In group training, is power irrelevant ?

Discussion in 'Power Training' started by MikeHains, Mar 7, 2005.

  1. MikeHains

    MikeHains New Member

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    Consider this:
    • I train with a coach, in a group, 4-5 times a week.
    • Each person trains at a different level (our coach directs who rides at front, creates subgroups for pacelines, sets hill rides, etc).
    • Groups suit me well for many reasons - including safety, company, motivation ... and fun.
    The training is working well, and I'm seeing strong improvements. Still, I am keen to get every edge I can - and want to maximise my performance.

    Training with power seems like a great idea, but when training with a group it is not possible (for example) to train for long periods "in a power band". I don't want to ride by myself.

    It seems that power figures would be interesting, but aren't much actual use with group training like this.

    Am I right ?
     
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  2. ric_stern/RST

    ric_stern/RST New Member

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    I guess your question could be a bit like asking: is the data from a road race or any bunched race of any use? It is.

    i don't see why you can't use a power meter and be in a group especially as you have to do your own thing at specific times (as directed by your coach).

    ric
     
  3. acoggan

    acoggan Member

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    In a more general sense, I think the biggest misconception about the use of a powermeter in training is that the purpose or benefit arises from training by power, i.e., using the power data to adjust your effort to stay w/in some particular level or zone. In reality, the major benefits come from training (and racing) with power/a powermeter - in particular, from the information that you obtain and then subsequently act upon. Indeed, I'd go so far as to say that if all you ever use a powermeter for is to modulate your effort during a workout then you're getting but 1/10th of the benefit that you otherwise might.
     
  4. jws

    jws New Member

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    I would add that it seems some people think in terms of micro-managing instantaneous power output. In reality, they should be looking at power over longer intervals of time.

    For example, one might see a power file in which power varies wildly and consider it useless information. In reality, your ability to apply power is firmly based on your physiology which doesn't change quickly. Using average power and Andy Coggan's Normalized Power, one can really learn much about racing and training sessions.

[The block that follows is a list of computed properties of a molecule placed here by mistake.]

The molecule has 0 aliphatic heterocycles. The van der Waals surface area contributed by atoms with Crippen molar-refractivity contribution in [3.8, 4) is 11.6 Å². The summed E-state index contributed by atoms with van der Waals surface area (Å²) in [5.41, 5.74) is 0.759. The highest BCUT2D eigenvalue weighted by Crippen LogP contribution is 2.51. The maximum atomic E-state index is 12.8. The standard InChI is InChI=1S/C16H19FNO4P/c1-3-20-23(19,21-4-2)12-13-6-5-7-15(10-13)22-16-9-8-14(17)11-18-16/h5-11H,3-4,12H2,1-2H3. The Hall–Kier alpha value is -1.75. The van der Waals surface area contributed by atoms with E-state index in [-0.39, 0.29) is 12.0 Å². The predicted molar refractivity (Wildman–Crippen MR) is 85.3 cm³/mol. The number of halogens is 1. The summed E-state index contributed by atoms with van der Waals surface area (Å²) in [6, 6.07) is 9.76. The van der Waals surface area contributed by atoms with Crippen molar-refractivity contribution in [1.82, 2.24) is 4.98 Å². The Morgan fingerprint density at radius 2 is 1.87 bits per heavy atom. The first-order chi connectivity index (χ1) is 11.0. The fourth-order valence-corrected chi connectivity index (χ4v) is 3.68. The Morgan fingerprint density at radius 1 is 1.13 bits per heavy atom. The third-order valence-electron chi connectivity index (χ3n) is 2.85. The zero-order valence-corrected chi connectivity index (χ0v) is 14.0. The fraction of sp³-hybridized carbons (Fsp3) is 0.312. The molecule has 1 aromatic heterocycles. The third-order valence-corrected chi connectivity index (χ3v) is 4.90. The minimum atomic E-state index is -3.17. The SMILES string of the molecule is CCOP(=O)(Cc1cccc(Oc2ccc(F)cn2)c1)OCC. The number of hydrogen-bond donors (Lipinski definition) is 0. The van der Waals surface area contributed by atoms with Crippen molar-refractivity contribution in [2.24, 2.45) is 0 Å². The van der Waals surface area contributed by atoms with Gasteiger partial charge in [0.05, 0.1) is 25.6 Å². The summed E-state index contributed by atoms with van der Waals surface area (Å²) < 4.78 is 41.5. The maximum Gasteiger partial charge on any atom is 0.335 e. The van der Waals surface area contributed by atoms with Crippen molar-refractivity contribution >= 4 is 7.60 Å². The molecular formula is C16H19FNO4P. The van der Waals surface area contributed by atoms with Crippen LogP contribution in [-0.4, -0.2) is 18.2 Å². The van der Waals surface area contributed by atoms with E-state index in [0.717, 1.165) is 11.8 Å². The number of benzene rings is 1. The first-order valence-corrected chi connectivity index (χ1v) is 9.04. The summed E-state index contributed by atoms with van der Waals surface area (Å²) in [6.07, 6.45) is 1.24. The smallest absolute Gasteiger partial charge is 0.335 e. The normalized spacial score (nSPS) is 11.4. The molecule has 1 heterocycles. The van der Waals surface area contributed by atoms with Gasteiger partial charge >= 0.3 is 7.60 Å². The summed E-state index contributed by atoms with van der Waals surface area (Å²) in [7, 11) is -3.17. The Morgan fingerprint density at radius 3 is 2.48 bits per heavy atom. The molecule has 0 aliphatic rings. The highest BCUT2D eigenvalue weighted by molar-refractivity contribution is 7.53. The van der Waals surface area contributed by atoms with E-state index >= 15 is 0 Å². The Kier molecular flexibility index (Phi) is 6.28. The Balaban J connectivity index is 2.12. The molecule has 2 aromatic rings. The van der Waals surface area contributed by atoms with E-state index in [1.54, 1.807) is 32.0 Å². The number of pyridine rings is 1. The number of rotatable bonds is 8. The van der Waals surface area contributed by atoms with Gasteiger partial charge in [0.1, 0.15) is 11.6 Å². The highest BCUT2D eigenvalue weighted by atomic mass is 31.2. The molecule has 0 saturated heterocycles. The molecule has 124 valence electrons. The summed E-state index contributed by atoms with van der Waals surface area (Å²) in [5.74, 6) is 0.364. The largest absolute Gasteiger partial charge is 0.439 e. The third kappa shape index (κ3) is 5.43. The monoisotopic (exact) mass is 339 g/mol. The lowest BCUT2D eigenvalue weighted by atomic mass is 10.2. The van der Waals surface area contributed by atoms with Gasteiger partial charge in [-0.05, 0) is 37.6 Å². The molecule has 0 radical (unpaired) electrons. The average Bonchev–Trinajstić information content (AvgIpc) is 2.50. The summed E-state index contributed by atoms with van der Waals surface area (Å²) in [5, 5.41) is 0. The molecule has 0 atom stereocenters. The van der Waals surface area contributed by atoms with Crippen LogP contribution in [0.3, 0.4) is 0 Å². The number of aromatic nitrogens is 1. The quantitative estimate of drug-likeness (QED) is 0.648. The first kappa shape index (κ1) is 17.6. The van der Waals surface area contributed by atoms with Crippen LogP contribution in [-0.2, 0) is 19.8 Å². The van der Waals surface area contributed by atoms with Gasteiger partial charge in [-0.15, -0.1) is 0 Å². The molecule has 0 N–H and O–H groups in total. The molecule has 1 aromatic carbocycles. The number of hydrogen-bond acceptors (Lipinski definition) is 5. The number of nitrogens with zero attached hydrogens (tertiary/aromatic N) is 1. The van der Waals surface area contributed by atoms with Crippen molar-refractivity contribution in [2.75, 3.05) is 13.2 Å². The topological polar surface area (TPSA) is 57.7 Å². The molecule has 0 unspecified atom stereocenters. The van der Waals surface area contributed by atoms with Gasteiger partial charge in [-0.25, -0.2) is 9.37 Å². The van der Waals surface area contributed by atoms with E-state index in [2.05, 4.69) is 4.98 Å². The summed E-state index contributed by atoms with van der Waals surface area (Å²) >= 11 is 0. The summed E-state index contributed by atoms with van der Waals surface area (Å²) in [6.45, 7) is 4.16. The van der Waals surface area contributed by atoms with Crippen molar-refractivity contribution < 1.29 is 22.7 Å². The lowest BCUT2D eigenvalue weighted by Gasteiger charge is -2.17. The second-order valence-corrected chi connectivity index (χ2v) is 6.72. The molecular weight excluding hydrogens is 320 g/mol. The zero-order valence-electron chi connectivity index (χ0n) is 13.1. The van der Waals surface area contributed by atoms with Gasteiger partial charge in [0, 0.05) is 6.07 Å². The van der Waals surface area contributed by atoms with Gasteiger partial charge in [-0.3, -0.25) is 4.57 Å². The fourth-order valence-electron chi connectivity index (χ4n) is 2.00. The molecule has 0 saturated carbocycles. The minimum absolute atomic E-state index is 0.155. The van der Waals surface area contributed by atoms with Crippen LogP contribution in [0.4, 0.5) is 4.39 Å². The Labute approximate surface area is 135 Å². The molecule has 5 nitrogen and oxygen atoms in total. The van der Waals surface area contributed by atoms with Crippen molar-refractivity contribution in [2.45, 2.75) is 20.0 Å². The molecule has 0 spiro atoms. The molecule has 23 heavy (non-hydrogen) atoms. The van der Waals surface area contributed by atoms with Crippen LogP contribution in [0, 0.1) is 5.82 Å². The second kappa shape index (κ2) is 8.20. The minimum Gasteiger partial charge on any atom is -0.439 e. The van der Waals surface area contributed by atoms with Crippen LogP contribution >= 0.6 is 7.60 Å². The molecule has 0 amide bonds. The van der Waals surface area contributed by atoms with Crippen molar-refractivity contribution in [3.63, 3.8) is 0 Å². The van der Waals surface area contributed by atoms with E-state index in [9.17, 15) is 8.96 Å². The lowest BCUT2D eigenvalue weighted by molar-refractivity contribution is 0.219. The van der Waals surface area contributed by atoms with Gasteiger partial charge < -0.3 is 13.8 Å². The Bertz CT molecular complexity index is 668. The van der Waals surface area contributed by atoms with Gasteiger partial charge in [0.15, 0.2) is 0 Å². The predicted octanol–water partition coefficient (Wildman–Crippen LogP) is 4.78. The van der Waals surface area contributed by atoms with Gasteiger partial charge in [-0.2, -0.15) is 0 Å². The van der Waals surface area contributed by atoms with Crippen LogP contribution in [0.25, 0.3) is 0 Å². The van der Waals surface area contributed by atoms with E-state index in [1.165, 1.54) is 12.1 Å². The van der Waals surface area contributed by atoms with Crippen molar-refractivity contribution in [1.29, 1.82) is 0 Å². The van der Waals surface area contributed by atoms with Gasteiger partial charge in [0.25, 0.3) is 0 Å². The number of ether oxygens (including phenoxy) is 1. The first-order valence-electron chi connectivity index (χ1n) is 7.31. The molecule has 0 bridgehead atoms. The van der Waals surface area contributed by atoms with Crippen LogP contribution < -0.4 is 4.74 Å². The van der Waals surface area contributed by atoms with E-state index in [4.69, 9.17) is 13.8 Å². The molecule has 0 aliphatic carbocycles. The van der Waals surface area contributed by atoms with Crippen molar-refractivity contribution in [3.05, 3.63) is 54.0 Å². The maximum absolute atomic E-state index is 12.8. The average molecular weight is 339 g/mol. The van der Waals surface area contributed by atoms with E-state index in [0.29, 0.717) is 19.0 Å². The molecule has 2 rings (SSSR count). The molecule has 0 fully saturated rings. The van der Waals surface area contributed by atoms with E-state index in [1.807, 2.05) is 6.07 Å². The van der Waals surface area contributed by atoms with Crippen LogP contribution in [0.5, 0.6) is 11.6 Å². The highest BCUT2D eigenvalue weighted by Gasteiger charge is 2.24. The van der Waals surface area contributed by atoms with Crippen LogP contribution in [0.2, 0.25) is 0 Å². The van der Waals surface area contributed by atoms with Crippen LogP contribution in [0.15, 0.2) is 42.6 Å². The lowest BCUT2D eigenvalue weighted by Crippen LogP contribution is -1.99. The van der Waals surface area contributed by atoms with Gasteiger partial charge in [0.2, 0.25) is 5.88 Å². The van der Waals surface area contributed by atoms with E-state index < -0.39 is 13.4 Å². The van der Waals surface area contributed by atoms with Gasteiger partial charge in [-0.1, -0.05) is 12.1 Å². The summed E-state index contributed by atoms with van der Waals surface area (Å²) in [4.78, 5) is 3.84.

5. MikeHains

    MikeHains New Member

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    Thank you for your comments.

    I appreciate your help, and now know what I'll do (a Powertap Pro SL is on the way).

    Thanks again.
     
  6. gonzalovilaseca

    gonzalovilaseca New Member

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    I don't really understand what you mean here (sorry but english is not my first language).
    So you mean that if I use a powermeter to test myself, determine zones accordingly, and use it to tune the intensity of the inteval and endurance days, Im only getting 1/10th of the benefit?
    Could you please explain further the differences between training by power and training with power?
    Thanks.
     
  7. acoggan

    acoggan Member

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    Yes, that is exactly what I meant (see more below).

    Some people might consider the difference to simply be a semantic one. However, I like to differentiate between training by power and training with power because it helps make the point above. Specifically, I would call what you have described above as training by power: you're using the data provided by your powermeter to adjust your effort up or down during a particular training session, analogous to the way people typically use HR monitors. There is some benefit to this, e.g., having the power data available in real time helps you to not go too hard on your easy days, and encourages you to go as hard as you should on your hard days (sometimes I refer to powermeters as "guiltometers"...you can't lolly-gag when you've got an electronic big brother watching over your every pedal stroke, and if you do, you feel guily about it!). The truth is, however, that there's no particular magic to training at some specific intensity, and with just a bit of experience you can titrate your effort to where it should be in the context of your overall training plan - consequently, training by power (vs., e.g., perceived exertion) isn't as beneficial as many tend to believe. Furthermore, what matters the most is the "macrostructure" of your training plan (e.g., how many endurance days, what sorts of intervals you do, etc.), not the "microstructure" (i.e., how you execute particular workouts). Thus, I view the true benefit to owning a powermeter to be the result of training (and racing) with power...that is, constantly analyzing your performance and evaluating your training relative to your goals, so that you can make appropriate changes to your training program down the road. Or, as Hunter Allen likes to put it, using a powermeter is about change: changing your training based on what you learn, so that you get better (and if you're unwilling to change and are simply going to keep doing things the way you've always done them, the powermeter just becomes a very expensive toy). This approach is completely different than the way people are used to using HR monitors, for the simple reason that HR alone says little or nothing about your performance ability.
     
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